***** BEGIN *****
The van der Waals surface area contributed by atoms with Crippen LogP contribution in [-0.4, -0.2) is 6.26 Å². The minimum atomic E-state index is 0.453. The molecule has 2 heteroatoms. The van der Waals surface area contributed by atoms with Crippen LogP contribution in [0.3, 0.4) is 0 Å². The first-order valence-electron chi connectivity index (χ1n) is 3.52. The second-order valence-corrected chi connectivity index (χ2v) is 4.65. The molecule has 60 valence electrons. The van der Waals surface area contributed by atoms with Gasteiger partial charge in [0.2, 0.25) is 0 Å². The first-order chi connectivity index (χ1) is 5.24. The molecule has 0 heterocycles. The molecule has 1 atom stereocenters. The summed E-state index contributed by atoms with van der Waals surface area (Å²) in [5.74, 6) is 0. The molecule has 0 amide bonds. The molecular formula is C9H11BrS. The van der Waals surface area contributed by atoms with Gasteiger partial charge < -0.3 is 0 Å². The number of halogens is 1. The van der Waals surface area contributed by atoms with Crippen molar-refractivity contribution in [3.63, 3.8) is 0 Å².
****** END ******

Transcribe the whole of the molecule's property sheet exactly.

The van der Waals surface area contributed by atoms with Crippen LogP contribution in [-0.4, -0.2) is 6.26 Å². The minimum atomic E-state index is 0.453. The molecule has 2 heteroatoms. The van der Waals surface area contributed by atoms with Crippen LogP contribution in [0.3, 0.4) is 0 Å². The first-order valence-electron chi connectivity index (χ1n) is 3.52. The second-order valence-corrected chi connectivity index (χ2v) is 4.65. The molecule has 60 valence electrons. The van der Waals surface area contributed by atoms with Gasteiger partial charge in [0.2, 0.25) is 0 Å². The first-order chi connectivity index (χ1) is 5.24. The molecule has 0 heterocycles. The molecule has 1 atom stereocenters. The summed E-state index contributed by atoms with van der Waals surface area (Å²) in [5.74, 6) is 0. The molecule has 0 amide bonds. The molecular formula is C9H11BrS. The van der Waals surface area contributed by atoms with Gasteiger partial charge < -0.3 is 0 Å². The number of halogens is 1. The van der Waals surface area contributed by atoms with Crippen molar-refractivity contribution in [3.63, 3.8) is 0 Å².